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Half Kneeling Closed Kinetic Chain Dorsiflexion Test

ankle dorsiflexion return to sport

By  Phil Plisky, PT, DSc, ATC, OCS, CSCS & Adam Devery, ATC, PTA, CSCS 

Ankle sprains are the most prevalent athletic lower extremity injury and many (75%) become recurrent.1-7 Limited ankle dorsiflexion is a common sequelae after ankle sprain. Researchers have found that limited ankle dorsiflexion (DF) range of motion (ROM) increases ankle and overall lower extremity injury risk.8-12 

Ankle DF ROM has conventionally been assessed in the open chain position but the reliability is questionable and does not impose the same ankle motion as athletic movement.13


Instructions for Closed Kinetic Chain Ankle Dorsiflexion Testing

  1. Instruct the athlete to assume a half-kneeling position with shoes off. The front hip and knee of the forward foot should be placed at a 90-degree angle. Be sure that the down knee is far enough forward so that down leg hip extension does not limit the front ankle excursion.
  2. AIign the athlete’s foot straight forward with the medial aspect of the foot aligned with the edge of a board or line. 
  3. The top of the phone inclinometer is placed two fingers width below the tibial tuberosity on the crest of the tibia
  4. With the athlete’s front leg at a 90-degree angle, zero the inclinometer
  5. Ask the athlete to bring the knee forward over their 4th and 5th toes as far as possible while keeping their heel on the ground. It is best to palpate the space between the heel and the floor while the athlete is moving forward and note when the heel begins to lift off ground. If it does come up, the athlete is directed to bring the tibia back to place the heel back down and resume dorsiflexion motion until the heel just starts to lift off the ground.
  6. The degree measurement is recorded at the maximum forward excursion of the tibia with the heel down.
  7.  Measure ankle dorsiflexion 3 times on each leg

Inclinometer App

We recommend and use the Clinometer app and it can be downloaded here




Ankle CKCDF Passing Criteria

  • The passing criteria for ankle half-kneeling closed kinetic chain dorsiflexion is 40 degrees (this is based on normative data in healthy persons). In addition, having decreased ankle dorsiflexion ( below 34 degrees) was identified as being related to having five times greater risk of an ankle sprain in individuals with poor ankle DROM compared to those with normal ankle flexibility.8-12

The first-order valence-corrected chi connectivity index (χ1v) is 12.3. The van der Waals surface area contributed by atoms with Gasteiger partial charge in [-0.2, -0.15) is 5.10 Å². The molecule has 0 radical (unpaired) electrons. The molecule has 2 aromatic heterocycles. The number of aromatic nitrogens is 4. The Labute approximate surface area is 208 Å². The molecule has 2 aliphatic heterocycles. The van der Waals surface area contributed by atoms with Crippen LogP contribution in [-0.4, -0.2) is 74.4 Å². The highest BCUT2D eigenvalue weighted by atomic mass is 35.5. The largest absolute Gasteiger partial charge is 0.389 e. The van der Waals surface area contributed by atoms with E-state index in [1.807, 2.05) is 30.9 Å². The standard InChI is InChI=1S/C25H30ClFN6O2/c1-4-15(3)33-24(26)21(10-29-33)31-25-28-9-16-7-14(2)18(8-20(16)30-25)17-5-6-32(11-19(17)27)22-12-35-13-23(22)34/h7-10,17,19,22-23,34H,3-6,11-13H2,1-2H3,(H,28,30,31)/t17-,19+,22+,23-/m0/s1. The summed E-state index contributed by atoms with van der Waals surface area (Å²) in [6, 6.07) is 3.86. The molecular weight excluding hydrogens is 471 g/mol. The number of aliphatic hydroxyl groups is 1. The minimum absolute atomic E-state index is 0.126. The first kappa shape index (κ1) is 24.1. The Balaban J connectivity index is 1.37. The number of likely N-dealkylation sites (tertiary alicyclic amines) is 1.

• An asymmetry of >5 degrees compared bilaterally is considered an asymmetry and places the person at increased risk of injury. 11,12


Half-kneeling closed chain dorsiflexion reliability

Half-kneeling closed chain dorsiflexion has shown high reliability interrater reliability of 0.95 (ICC: 0.92 to 0.97) 15


Other Methods of Measuring Closed Kinetic Chain Dorsiflexion

Ankle Dorsiflexion can also be measured in standing with the knee straight (gastroc emphasis) as well as bent (talocrural joint and soleus emphasis).16-19 We prefer starting with the half kneeling measurement as it helps us quickly determine that the ankle joint has full mobility which is a more common and problematic dysfunction than gastroc tightness alone.


Ankle Dorsiflexion Screening

You can also screen closed chain dorsiflexion. This screen involves categorizing how far the knee goes forward in relation to the front foot malleolus (in front, within, an behind).  It is important to note that ankle dorsiflexion screen should not be used as a return to sport test. You will want to measure closed chain dorsiflexion with an inclinometer to be certain that the athlete has at least 40 degrees and less than a 5 degree asymmetry. Dr. Kiesel does an excellent job of describing the development of the dorsiflexion screen in the video below.


Validation Studies of Ankle Dorsiflexion Screen

The Dorsiflexion Range of Motion Screen: A Validation Study

The Reliability and Criterion Validity of a Novel Dorsiflexion Range of Motion Screen